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Study to Identify Non-Invasive Markers of Gastrointestinal Allergy

The recruitment status of this study is unknown because the information has not been verified recently.
Verified January 2006 by Children's Hospital Boston.
Recruitment status was  Recruiting
TechLab, Incorporate
Information provided by:
Children's Hospital Boston Identifier:
First received: January 4, 2006
Last updated: NA
Last verified: January 2006
History: No changes posted

The incidence of gastrointestinal allergy is on the rise and can be manifest in a number of different clinical presentations. The goal of this study is to evaluate the measurement of CD23, a protein that can be identified stool, urine, and blood, as a non-invasive marker for use in the diagnosis and interval assessment of patients with known or suspected gastrointerstianl allergy.

Eosinophilic esophagitis (EE) is a disorder typically found in school-age and adolescent children, and is more prevalent in male patients. Patients with EE typically present with symptoms of heartburn or difficulties swallowing. Blood and x-ray studies may be normal or display non-specific findings. The diagnosis of EE rests on a combination of clinical symptoms, and the results of endoscopic and histologic studies. There is currently no biochemical marker that can be used to monitor disease course in these patients.

Cow milk protein intolerance (CMPI) is an allergic process affecting the distal gastrointestinal tract in infants. As such, it often presents as diarrhea without or without the presence of gross rectal bleeding in infants ranging in age from birth to 6 months of age. Children display symptoms of abdominal disress including emesis, cramping, colic, or feeding difficulties. The diagnosis is based on an appropriate clinical history and supporting physical exam (typically normal). Treatment involves removal of the offending dietary antigens which include cow or soy milk protein Eosinophilic crypt abscesses, or collections of eosinophils within the intestine can also be seen.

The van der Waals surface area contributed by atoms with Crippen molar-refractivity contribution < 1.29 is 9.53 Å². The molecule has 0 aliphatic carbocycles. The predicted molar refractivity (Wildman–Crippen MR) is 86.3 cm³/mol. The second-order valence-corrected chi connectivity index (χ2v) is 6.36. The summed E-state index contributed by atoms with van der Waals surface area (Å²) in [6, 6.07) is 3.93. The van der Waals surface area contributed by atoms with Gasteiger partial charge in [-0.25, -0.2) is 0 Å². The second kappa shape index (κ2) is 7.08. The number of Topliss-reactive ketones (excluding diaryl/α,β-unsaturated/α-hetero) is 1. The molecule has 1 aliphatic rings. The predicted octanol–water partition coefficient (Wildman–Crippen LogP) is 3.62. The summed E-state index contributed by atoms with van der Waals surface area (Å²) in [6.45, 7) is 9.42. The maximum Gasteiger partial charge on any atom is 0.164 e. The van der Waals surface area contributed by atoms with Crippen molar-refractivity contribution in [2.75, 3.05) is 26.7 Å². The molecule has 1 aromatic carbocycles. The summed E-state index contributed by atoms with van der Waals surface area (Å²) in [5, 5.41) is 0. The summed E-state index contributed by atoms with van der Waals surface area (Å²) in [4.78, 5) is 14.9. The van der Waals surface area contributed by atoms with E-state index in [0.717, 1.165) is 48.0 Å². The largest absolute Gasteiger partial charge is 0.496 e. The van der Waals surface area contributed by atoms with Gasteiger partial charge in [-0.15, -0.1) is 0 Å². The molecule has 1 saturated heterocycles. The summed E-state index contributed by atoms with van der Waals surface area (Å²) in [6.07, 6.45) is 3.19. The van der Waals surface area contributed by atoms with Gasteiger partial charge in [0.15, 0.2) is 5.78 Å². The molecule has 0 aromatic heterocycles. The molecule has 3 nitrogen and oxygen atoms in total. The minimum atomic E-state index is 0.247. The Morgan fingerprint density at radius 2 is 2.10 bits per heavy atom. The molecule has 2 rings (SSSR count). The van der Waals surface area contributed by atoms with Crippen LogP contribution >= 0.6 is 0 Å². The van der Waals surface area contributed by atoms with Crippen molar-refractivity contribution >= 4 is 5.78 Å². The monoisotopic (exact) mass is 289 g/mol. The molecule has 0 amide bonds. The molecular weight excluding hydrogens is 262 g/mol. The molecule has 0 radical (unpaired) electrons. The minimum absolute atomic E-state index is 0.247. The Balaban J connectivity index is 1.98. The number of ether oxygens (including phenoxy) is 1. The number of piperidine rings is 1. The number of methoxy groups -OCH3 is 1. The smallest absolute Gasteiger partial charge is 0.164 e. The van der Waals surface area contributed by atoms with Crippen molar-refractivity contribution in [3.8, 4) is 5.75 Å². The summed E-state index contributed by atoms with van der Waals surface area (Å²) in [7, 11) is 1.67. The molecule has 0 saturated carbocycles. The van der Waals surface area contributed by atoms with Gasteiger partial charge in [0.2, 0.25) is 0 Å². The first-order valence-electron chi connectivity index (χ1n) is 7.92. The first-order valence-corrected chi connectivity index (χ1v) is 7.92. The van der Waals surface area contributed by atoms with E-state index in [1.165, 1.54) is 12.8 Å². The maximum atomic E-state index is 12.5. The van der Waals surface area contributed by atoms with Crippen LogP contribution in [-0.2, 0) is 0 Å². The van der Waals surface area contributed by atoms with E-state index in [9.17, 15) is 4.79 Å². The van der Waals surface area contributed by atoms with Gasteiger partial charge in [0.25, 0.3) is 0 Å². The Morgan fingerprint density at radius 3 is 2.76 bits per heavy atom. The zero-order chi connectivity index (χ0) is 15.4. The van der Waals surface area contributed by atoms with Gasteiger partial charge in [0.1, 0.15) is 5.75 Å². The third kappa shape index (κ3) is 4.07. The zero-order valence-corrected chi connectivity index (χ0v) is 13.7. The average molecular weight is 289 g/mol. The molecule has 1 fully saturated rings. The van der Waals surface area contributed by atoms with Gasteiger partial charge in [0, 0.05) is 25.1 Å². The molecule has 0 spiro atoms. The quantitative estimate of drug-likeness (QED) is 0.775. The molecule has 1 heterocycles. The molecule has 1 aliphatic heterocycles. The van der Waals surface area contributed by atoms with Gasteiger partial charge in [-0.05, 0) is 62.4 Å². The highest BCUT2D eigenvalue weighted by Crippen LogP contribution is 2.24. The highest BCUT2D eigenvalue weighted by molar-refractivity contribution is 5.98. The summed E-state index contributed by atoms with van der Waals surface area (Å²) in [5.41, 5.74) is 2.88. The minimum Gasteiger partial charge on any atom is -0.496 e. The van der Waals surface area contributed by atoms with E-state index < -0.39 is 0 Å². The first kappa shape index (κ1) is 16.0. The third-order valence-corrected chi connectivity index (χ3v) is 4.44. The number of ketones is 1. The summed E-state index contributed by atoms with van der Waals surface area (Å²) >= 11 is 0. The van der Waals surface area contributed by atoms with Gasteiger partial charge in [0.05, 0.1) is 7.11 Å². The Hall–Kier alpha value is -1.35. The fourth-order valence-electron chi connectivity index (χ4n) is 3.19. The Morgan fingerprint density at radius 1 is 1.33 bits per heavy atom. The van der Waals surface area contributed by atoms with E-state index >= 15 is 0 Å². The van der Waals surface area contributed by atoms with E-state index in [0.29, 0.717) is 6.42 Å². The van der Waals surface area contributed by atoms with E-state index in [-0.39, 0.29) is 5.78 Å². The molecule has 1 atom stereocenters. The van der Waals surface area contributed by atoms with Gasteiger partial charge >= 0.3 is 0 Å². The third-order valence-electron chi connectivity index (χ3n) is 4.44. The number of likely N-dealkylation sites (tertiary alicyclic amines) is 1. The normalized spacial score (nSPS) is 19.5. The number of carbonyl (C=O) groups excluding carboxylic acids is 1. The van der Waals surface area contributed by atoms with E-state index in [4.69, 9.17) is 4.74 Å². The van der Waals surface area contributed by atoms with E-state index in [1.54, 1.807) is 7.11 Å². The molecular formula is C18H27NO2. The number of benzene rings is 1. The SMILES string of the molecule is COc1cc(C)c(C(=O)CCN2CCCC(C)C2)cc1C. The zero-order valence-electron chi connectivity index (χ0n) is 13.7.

CD23 is a protein that can be found on allergy-type white blood cells (eosinophils), as well as on the cells that line the gastrointestinal tract. Previous studies have reported increased levels of CD23 in infants with cow's milk allergy. CD23 is also elevated in infants and children with allergic disease. Levels of CD23 appears to fall in conjunction with therapy.

Condition Phase
Phase 1

Study Type: Observational
Study Design: Observational Model: Defined Population
Primary Purpose: Screening
Time Perspective: Longitudinal
Official Title: Non Invasive Markers in the Diagnosis and Interval Assessment of Children and Adults With Known or Suspected Allergic Disease

Resource links provided by NLM:

Further study details as provided by Children's Hospital Boston:

Estimated Enrollment: 110
Study Start Date: September 2004
Estimated Study Completion Date: December 2005
  Show Detailed Description


Ages Eligible for Study:   up to 18 Years
Genders Eligible for Study:   Both
Accepts Healthy Volunteers:   Yes

Inclusion Criteria:

Known or suspected cow milk protein intolerance Known or suspected eosinophilic esophagitis

Exclusion Criteria:


  Contacts and Locations
Choosing to participate in a study is an important personal decision. Talk with your doctor and family members or friends about deciding to join a study. To learn more about this study, you or your doctor may contact the study research staff using the Contacts provided below. For general information, see Learn About Clinical Studies.

Please refer to this study by its identifier: NCT00272818

Contact: Paul A. Rufo, MD, MMSc 617-355-6058

United States, Massachusetts
Children's Hospital Recruiting
Boston, Massachusetts, United States, 02115
Contact: Paul A. Rufo, MD, MMSc    617-355-6058   
Principal Investigator: Paul A. Rufo, MD, MMSc         
Sponsors and Collaborators
Children's Hospital Boston
TechLab, Incorporate
Principal Investigator: Paul A. Rufo, MD, MMSc Children's Hospital Boston
  More Information

No publications provided Identifier: NCT00272818     History of Changes
Other Study ID Numbers: 04-07-042
Study First Received: January 4, 2006
Last Updated: January 4, 2006
Health Authority: United States: Institutional Review Board

Keywords provided by Children's Hospital Boston:

Additional relevant MeSH terms:
Colonic Diseases
Digestive System Diseases
Esophageal Diseases
Gastrointestinal Diseases
Intestinal Diseases processed this record on November 25, 2014